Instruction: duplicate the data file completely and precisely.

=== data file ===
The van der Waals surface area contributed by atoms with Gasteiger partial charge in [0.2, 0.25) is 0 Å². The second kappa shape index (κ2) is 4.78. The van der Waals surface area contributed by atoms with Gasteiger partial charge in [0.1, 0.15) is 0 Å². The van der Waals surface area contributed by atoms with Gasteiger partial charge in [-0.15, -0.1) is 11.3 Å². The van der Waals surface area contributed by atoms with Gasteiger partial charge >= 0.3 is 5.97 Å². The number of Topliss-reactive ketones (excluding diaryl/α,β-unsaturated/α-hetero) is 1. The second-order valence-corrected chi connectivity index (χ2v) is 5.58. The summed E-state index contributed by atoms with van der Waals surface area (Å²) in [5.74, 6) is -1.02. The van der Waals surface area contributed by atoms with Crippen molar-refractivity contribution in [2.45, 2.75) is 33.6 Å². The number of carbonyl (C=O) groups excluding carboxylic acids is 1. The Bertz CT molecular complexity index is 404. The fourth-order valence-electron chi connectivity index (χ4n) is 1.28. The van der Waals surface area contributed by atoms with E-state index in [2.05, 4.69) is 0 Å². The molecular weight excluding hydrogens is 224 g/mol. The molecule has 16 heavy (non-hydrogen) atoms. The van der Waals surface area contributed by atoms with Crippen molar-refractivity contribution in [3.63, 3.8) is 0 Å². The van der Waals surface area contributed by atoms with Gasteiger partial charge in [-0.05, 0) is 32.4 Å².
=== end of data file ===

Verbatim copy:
The van der Waals surface area contributed by atoms with Gasteiger partial charge in [0.2, 0.25) is 0 Å². The second kappa shape index (κ2) is 4.78. The van der Waals surface area contributed by atoms with Gasteiger partial charge in [0.1, 0.15) is 0 Å². The van der Waals surface area contributed by atoms with Gasteiger partial charge in [-0.15, -0.1) is 11.3 Å². The van der Waals surface area contributed by atoms with Gasteiger partial charge >= 0.3 is 5.97 Å². The number of Topliss-reactive ketones (excluding diaryl/α,β-unsaturated/α-hetero) is 1. The second-order valence-corrected chi connectivity index (χ2v) is 5.58. The summed E-state index contributed by atoms with van der Waals surface area (Å²) in [5.74, 6) is -1.02. The van der Waals surface area contributed by atoms with Crippen molar-refractivity contribution in [2.45, 2.75) is 33.6 Å². The number of carbonyl (C=O) groups excluding carboxylic acids is 1. The Bertz CT molecular complexity index is 404. The fourth-order valence-electron chi connectivity index (χ4n) is 1.28. The van der Waals surface area contributed by atoms with E-state index in [2.05, 4.69) is 0 Å². The molecular weight excluding hydrogens is 224 g/mol. The molecule has 16 heavy (non-hydrogen) atoms. The van der Waals surface area contributed by atoms with Crippen molar-refractivity contribution in [3.63, 3.8) is 0 Å². The van der Waals surface area contributed by atoms with Gasteiger partial charge in [-0.05, 0) is 32.4 Å².